October 2019 – Minutes

CLJP Minutes October 2019

Monticello Room, Westminster Canterbury

Present: Peter Weatherly, John Peale, Bob McAdams, Hal Horan, Ed Murray, Diane Murray, Carol Muntz, Dave Warren, Taylor Beard, Carol Muntz ,

Visitors: Dorothy Piatt, new Associate Minister for Social Justice and University Mission, Westminster Presbyterian Church, Lehman Bates, pastor of Ebenezer Baptist, and  Yoshi Takahashi, chaplain at UVA Hospital

Diane Murray opened with prayer, Ed Murray, presided.

The Minutes of the September 10 meeting prepared by Diane Murray, Acting Recording Secretary, were approved.

Treasurer’s Report: Since the September 10 balance of 2,561.85, Beard reported an increase of dues/Donations of 300.00 paid by Warren Grupe, Jean Newsom, and John and Lydia Peale, 60.00 paid in dues by Jim McDonald, totaling 360.00 and expenses of 110.00 paid as an honorarium and lunch for the Rev. Will Brown and postage expenses of 9.90, resulting in a balance as of October 8 of 2,801.95, ending the long monthly reign of the 85-cent carry-over.

Carry-over from the Minutes of September 10 regarding this year’s Festival of the Book: the help of 120.00 donations along with 240.00 increase in dues, making more affordable the 500.00 shared expense for an author addressing the issue of affordable housing. 

The speaker the Festival had hoped to get Matthew Desmond, author of Evicted: Poverty and Profit in the American City was unavailable.  Should the Festival not find another in that category, the general consensus was that the Festival has a good track record of finding authors dealing with social justice issues.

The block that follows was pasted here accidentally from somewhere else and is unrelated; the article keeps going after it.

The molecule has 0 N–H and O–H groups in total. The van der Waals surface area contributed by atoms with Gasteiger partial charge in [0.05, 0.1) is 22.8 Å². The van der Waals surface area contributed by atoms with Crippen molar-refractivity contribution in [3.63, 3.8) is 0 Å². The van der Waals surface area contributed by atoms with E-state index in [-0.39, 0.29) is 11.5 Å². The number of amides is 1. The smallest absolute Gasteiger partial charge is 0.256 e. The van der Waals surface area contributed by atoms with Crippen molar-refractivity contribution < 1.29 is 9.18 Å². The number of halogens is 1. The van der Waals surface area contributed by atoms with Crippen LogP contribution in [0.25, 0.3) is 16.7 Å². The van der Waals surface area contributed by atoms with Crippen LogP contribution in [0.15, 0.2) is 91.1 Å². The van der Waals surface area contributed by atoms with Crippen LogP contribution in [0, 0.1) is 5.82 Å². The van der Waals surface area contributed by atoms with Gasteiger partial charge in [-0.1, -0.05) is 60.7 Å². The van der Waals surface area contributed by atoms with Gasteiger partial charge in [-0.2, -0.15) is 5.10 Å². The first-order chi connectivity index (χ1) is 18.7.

In the meeting, Beard delivered to check to Ed Murray, who will present it to the Book’s Director, Jane Kulow.


McAdams: The United Nations was founded on October 24, 1945. The Blue Ridge Virginia Chapter of the United Nations Association will host a celebration this year’s 74th anniversary with a special meeting on Sunday, October 20, 3:00 pm at Thomas Jefferson Memorial Church – Unitarian Universalist, 717 Rugby Road, Charlottesville. Allana Nelson, a specialist in digital development, will speak on “Our Planet Our future.”  A reception will follow.  The event is free and open to the public.

Ms. Piatt invited the members to the 2019 Westminster Lectureship Series on this Saturday, October 12, 2019. The speaker will be Dr. Gary Dorrien, Reinhold Niebuhr Professor of Social Ethics at Union Theological Seminary and Professor of Religion at Columbia University. Dr. Dorrien is also the author of 19 books on ethics, social theory, philosophy, and politics.

Dr. Dorrien will speak in the morning at 11 a.m. on “The New Abolition: W.E.B. DuBois and the Black Social Gospel. At 1:30 p.m., he’ll discuss “Breaking White Supremacy: Martin Luther King, Jr. and the Black Social Gospel.

The lectures are free and no tickets are required. Lunch will be available for purchase between the lectures. Parking is available behind the church, off 17th Street.  Westminster’s address is 400 Rugby Road, Charlottesville, VA 22911.

Beard: The 48th Annual Charlottesville Albemarle CROP WALK will be this Sunday, October 13, 2019. Last year we raised $27,074 for local and international hunger relief.